author = "Brumbaugh, {Jeffrey S.} and Ayusman Sen",
year = "1988",
month = "1",
day = "1",
doi = "10.1021/ja00211a020",
language = "English (US)",
volume = "110",
pages = "803--816",
journal = "Journal of the American Chemical Society",
issn = "0002-7863",
publisher = "American Chemical Society",
number = "3",

}

TY - JOUR

T1 - Mechanism of Acyl Group Isomerization in Palladium(II) Complexes. Development of a Catalytic Process for the Isomerization of Carboxylic Acid Chlorides

AU - Brumbaugh, Jeffrey S.

AU - Sen, Ayusman

PY - 1988/1/1

Y1 - 1988/1/1

N2 - [Pd(PPh3)2(MeCN)(COiPr)](BF4) (2c), when dissolved in a variety of weakly coordinating polar solvents, spontaneously isomerized to an equilibrium mixture of 2c and [Pd(PPh3)2(MeCN)(COnPr)](BF4) (2d). Several other complexes having the general formula [Pd(PPh3)2(MeCN)(COR)](BF4) also underwent spontaneous isomerization, including those involved in the following isomer systems: R = nBu/sBu, iBu/tBu, and methylcyclohexyl. In each system the more stable isomer was that having the least branching in the alkyl group. When R was a vinyl group, the complex decomposed to form the respective vinyltriphenylphosphonium salt. The reactions were First order in metal complex and inverse first order in MeCN. PPh3 inhibited the reactions by promoting metal complex decomposition. When the isomerizations were carried out in the presence of an excess of ethylene or cyclohexene, [Pd(PPh3)2(MeCN)(COEt)](BF4) (2b) or [Pd(PPh3)2(MeCN)(COC6H11)](BF4) (2n) respectively, was produced in high yields. Concomitant with the formation of 2b in the reaction of [Pd(PPh3)2(MeCN)-(COC7H13)](BF4) with ethylene was the formation of methylenecyclohexane, 1-methylcyclohexene, 3-methylcyclohexene, and 4-methylcyclohexene. When the reaction was carried out in CDCl3, a small quantity of CHDCl2 was generated as a byproduct, arising from the reaction of an intermediate metal hydride with the solvent. A key intermediate in the reaction mechanism was postulated to be [Pd(PPh3)2(H)(CO)(olefin)](BF4), which was formed from the starting material via the following sequence of events: (a) MeCN dissociation, (b) CO deinsertion, and (c) β-hydrogen abstraction. The reversal of steps a-c generated the isomeric acyl compound. The corresponding neutral palladium-acyl complexes, Pd(PPh3)2(Cl)(COiPr) and Pd(PPh3)2-(Cl)(COnPr), underwent isomerization to an equilibrium mixture of these isomers when a Lewis acid or [Pd(PPh3)2-(MeCN)(COR)] (BF4) was employed as a catalyst. Finally, the catalytic isomerization of isobutyryl chloride or n-butyryl chloride to an equilibrium mixture of these organic acids was promoted by either [Pd(PPh3)2(MeCN)(COR)](BF4) or a combination of Pd(PPh3)2(Cl)(COR) and AlCl3.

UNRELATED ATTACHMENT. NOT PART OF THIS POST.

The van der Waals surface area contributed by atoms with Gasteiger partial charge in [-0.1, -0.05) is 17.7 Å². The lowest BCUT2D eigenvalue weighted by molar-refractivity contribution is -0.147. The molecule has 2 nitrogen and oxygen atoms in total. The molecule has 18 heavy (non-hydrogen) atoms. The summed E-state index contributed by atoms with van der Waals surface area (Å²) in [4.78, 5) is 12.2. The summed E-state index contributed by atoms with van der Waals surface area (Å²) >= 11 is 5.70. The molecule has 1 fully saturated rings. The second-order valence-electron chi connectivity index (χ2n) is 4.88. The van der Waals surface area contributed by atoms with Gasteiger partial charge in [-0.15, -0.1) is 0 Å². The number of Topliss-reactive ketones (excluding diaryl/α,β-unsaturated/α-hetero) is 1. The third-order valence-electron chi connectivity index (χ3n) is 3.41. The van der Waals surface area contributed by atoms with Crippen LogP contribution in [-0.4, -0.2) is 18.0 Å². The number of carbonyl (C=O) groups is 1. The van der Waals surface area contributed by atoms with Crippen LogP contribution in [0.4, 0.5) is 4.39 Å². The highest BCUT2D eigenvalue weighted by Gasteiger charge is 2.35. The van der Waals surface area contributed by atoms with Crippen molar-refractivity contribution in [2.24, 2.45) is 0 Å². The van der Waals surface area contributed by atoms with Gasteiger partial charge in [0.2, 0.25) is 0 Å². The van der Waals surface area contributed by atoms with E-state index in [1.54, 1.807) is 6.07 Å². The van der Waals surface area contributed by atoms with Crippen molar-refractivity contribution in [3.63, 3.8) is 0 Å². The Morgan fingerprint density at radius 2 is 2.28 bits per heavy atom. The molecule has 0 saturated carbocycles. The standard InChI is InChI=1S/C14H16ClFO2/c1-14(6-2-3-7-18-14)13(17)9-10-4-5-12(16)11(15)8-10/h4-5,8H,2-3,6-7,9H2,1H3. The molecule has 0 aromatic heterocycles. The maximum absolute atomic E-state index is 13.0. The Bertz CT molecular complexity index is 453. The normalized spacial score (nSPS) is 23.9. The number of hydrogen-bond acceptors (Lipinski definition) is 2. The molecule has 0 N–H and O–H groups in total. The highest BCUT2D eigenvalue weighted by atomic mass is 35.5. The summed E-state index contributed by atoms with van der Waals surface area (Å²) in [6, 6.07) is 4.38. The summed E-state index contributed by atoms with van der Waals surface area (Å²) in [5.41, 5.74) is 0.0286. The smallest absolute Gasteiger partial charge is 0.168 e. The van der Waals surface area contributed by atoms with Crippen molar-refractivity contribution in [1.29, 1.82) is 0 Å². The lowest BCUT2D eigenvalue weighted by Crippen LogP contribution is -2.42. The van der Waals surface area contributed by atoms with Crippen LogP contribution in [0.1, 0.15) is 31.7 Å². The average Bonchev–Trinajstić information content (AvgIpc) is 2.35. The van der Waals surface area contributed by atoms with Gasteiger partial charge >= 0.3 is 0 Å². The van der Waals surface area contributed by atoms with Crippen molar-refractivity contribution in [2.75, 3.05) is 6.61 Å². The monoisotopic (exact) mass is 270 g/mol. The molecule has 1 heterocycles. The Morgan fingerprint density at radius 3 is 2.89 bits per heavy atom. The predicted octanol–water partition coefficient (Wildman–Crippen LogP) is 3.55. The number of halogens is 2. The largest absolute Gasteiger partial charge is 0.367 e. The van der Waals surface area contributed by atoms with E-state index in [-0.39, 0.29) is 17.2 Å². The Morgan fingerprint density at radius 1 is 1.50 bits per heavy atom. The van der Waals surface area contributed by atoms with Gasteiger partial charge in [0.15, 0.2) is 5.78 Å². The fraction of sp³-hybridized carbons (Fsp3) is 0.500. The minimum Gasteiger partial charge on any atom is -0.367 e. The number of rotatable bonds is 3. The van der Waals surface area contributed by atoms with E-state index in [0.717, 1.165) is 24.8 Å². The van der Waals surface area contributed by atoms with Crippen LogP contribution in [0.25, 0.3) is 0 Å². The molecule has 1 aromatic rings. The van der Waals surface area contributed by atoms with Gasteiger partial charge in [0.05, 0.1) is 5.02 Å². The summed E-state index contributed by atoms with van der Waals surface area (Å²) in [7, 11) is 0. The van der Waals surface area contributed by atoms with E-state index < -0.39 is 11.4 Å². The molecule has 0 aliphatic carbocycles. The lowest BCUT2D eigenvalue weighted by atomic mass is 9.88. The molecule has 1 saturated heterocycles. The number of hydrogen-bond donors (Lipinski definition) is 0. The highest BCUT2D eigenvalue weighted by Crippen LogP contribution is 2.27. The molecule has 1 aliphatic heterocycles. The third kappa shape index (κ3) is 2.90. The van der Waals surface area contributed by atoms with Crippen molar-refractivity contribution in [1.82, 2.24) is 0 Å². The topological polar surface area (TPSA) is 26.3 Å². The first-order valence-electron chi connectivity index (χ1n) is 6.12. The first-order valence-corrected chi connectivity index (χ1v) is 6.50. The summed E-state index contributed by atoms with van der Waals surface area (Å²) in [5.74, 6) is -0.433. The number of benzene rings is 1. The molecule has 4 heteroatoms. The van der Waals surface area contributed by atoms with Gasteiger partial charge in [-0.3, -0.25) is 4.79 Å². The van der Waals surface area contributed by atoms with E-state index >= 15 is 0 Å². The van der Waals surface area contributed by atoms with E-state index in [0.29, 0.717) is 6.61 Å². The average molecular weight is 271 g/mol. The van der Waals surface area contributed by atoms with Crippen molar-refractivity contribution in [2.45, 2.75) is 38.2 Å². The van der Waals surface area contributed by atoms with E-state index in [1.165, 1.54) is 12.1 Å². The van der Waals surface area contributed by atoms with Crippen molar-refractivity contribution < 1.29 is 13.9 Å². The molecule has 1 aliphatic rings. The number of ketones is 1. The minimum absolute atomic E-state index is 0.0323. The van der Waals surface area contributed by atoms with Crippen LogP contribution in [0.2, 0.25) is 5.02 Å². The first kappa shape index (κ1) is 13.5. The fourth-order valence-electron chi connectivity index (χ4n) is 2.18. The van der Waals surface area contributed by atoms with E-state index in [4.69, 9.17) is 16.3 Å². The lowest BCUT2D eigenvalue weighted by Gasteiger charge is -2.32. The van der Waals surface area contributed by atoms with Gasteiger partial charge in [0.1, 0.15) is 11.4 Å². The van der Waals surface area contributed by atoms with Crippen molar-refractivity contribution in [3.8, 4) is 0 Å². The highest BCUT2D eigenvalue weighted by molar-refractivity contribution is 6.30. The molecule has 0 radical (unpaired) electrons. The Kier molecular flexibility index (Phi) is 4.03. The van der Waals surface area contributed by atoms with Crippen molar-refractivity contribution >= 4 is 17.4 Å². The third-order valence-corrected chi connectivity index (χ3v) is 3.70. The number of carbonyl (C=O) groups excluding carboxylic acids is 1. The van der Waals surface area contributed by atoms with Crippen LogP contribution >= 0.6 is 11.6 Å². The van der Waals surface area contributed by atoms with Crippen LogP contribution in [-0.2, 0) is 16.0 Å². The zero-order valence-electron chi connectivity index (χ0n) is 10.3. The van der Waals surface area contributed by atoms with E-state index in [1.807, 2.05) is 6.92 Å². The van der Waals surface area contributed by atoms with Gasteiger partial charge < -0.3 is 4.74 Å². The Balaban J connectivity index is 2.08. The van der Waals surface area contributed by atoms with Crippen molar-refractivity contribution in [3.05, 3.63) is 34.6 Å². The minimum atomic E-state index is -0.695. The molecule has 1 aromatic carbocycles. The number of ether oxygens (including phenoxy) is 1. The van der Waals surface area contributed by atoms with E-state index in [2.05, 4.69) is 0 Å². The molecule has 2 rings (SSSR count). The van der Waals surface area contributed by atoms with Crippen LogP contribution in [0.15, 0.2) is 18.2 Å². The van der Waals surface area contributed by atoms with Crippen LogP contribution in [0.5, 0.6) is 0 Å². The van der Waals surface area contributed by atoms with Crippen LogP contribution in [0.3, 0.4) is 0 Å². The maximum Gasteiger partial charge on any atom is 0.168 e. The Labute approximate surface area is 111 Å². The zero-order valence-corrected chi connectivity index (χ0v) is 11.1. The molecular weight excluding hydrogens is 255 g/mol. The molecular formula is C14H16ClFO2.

AB - [Pd(PPh3)2(MeCN)(COiPr)](BF4) (2c), when dissolved in a variety of weakly coordinating polar solvents, spontaneously isomerized to an equilibrium mixture of 2c and [Pd(PPh3)2(MeCN)(COnPr)](BF4) (2d). Several other complexes having the general formula [Pd(PPh3)2(MeCN)(COR)](BF4) also underwent spontaneous isomerization, including those involved in the following isomer systems: R = nBu/sBu, iBu/tBu, and methylcyclohexyl. In each system the more stable isomer was that having the least branching in the alkyl group. When R was a vinyl group, the complex decomposed to form the respective vinyltriphenylphosphonium salt. The reactions were First order in metal complex and inverse first order in MeCN. PPh3 inhibited the reactions by promoting metal complex decomposition. When the isomerizations were carried out in the presence of an excess of ethylene or cyclohexene, [Pd(PPh3)2(MeCN)(COEt)](BF4) (2b) or [Pd(PPh3)2(MeCN)(COC6H11)](BF4) (2n) respectively, was produced in high yields. Concomitant with the formation of 2b in the reaction of [Pd(PPh3)2(MeCN)-(COC7H13)](BF4) with ethylene was the formation of methylenecyclohexane, 1-methylcyclohexene, 3-methylcyclohexene, and 4-methylcyclohexene. When the reaction was carried out in CDCl3, a small quantity of CHDCl2 was generated as a byproduct, arising from the reaction of an intermediate metal hydride with the solvent. A key intermediate in the reaction mechanism was postulated to be [Pd(PPh3)2(H)(CO)(olefin)](BF4), which was formed from the starting material via the following sequence of events: (a) MeCN dissociation, (b) CO deinsertion, and (c) β-hydrogen abstraction. The reversal of steps a-c generated the isomeric acyl compound. The corresponding neutral palladium-acyl complexes, Pd(PPh3)2(Cl)(COiPr) and Pd(PPh3)2-(Cl)(COnPr), underwent isomerization to an equilibrium mixture of these isomers when a Lewis acid or [Pd(PPh3)2-(MeCN)(COR)] (BF4) was employed as a catalyst. Finally, the catalytic isomerization of isobutyryl chloride or n-butyryl chloride to an equilibrium mixture of these organic acids was promoted by either [Pd(PPh3)2(MeCN)(COR)](BF4) or a combination of Pd(PPh3)2(Cl)(COR) and AlCl3.